I am amazed at how quickly I can switch between feeling entirely capable and content here, to feeling completely overwhelmed. And this has been a weekend of the latter. So I am sorry if this is a little dark. I do not mean for this to be sensationalist. At all. I just need to write a bit, in an attempts to process.
I must preface the following, with the fact that my time in
We visited one of the larger genocide memorials on the outskirts of
I have been struggling with whether or not I wanted to go, but I have realized it is not a matter of wanting to go. But needing to go. I needed to face the things that happened here head on, to better understand them, and to pay respect to the people I have come to know as my colleagues and friends.
Yet three things specifically incited my decision this week.
First of all, Kathryn and I have decided to participate in a HROC workshop in a small village outside the city. We leave today. It is a three day seminar, which works to bring together genocide survivors with genocide perpetrators families, or the genocidaires themselves. This is to promote reconciliation and reintegration, as many people have never received any trauma councilling, and multiple prisoners have completed their sentences and are now being released back into their same communities.
Secondly, I rode behiend a dead body strapped to the top of a cattle truck last Sunday. It is the first time I have been confronted with a corpse outside of a coffin. Death has always been altered faces caked with thick layers of make up. Death is Wards Funeral Home in Weston. Death is oversized bouquets above shells of those who no longer resemble the people I love. It has become a formula of sorts. Not a body tied carelessly across three metal bars with no shred of dignity or respect. I am not sure which bothered me more; the fact that I was witnessing a corpse parading through the streets of a major city, or the fact that no one seemed to notice.
Perhaps when death is so a part of your history, you become complacent, or more accurately, numb. I am sure the pedestrians on the side of the rode that morning, have witnessed far worse within their lifetime, then the limp legs of a dead man swaying with the bumps on the road.
Thirdly, this week it really hit me the extent to which I am living in history. I discovered that my neighbourhood was home to the UN Belgium base in 1994. I pass by the building itself multiple times each day as it is adjacent to our market in kicukiro centre. A large white building with a promenade lined in palm trees. During the genocide thousands of tutsis and hutu-moderates sought refuge there under UN protection. So when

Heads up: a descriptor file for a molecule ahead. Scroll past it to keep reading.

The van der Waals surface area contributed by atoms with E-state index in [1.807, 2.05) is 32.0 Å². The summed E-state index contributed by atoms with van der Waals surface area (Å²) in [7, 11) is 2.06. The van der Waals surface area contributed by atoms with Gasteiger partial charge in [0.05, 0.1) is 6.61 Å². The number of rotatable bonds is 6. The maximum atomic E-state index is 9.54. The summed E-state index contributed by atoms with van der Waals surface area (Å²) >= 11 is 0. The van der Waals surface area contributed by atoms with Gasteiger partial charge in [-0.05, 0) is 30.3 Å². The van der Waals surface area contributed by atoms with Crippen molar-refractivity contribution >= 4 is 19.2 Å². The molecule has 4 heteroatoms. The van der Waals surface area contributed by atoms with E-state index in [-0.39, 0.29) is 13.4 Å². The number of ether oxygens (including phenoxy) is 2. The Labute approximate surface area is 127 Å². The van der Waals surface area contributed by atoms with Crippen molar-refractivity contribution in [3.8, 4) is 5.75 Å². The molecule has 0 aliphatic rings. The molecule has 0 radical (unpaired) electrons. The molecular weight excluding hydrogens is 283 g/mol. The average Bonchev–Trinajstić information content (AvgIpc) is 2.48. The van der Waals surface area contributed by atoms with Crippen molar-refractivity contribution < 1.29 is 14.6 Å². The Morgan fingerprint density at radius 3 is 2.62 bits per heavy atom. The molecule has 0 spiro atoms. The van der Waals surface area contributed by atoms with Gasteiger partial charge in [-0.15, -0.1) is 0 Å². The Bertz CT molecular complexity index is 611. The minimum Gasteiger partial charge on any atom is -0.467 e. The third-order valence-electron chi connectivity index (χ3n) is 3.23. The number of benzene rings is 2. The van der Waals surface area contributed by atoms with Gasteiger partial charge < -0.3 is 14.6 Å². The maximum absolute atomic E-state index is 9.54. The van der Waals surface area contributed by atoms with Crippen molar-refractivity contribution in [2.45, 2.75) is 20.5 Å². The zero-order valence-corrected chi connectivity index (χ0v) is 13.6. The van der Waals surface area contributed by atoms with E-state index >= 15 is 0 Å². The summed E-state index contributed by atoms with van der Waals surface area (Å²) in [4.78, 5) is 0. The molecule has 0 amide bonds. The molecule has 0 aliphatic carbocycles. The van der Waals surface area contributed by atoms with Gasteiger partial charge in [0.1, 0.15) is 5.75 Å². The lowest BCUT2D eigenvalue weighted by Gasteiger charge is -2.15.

And so yesterday we went to the memorial.
To be honest, I don’t really have the emotional stamina to re-write and re-hash, so I will simply include what I scrawled in my journal upon arriving home last night:
“I sat in a room of faded photographs and cried this afternoon. Hundreds and hundreds stung along metal wires. Faces frozen in emulsion. Weddings and birthdays. Studio portraits and candid snapshots.
I walked the paths of mass graves.
258,000 people beneath concrete slabs.
I browsed cases of skulls and femurs.
Only 2000 names known.
I knew the history, the stories, the statistics coming in. but it is entirely different being here, living here. Putting visuals to words.
It is nothing short of horrifying.
The seond floor was a memorial for children. Floor to ceiling photographs, each accompanied with a small write up. Name. age. Favourite: drink, toy, song. Best friend. Demeanor. Last words. Cause of death.
Hacked with machetes.
Bludgeoned with a club.
Shot in mothers arms.
Stabbed in the eyes, then in the head.
I have just sat here for the past few moments with my pen hovering above the paper.
I am at a complete loss for words.
I don’t know what to say.
This isn’t just information I am able to file away. I cannot imagine having lived through this. And the fact of the matter is everyone I see, everyday, were and currently are affected by the events of thirteen years ago.
A dark and swiftly flowing undercurrent.”
Yesterday afternoon was difficult.
I am wrestling with God a lot these days.l.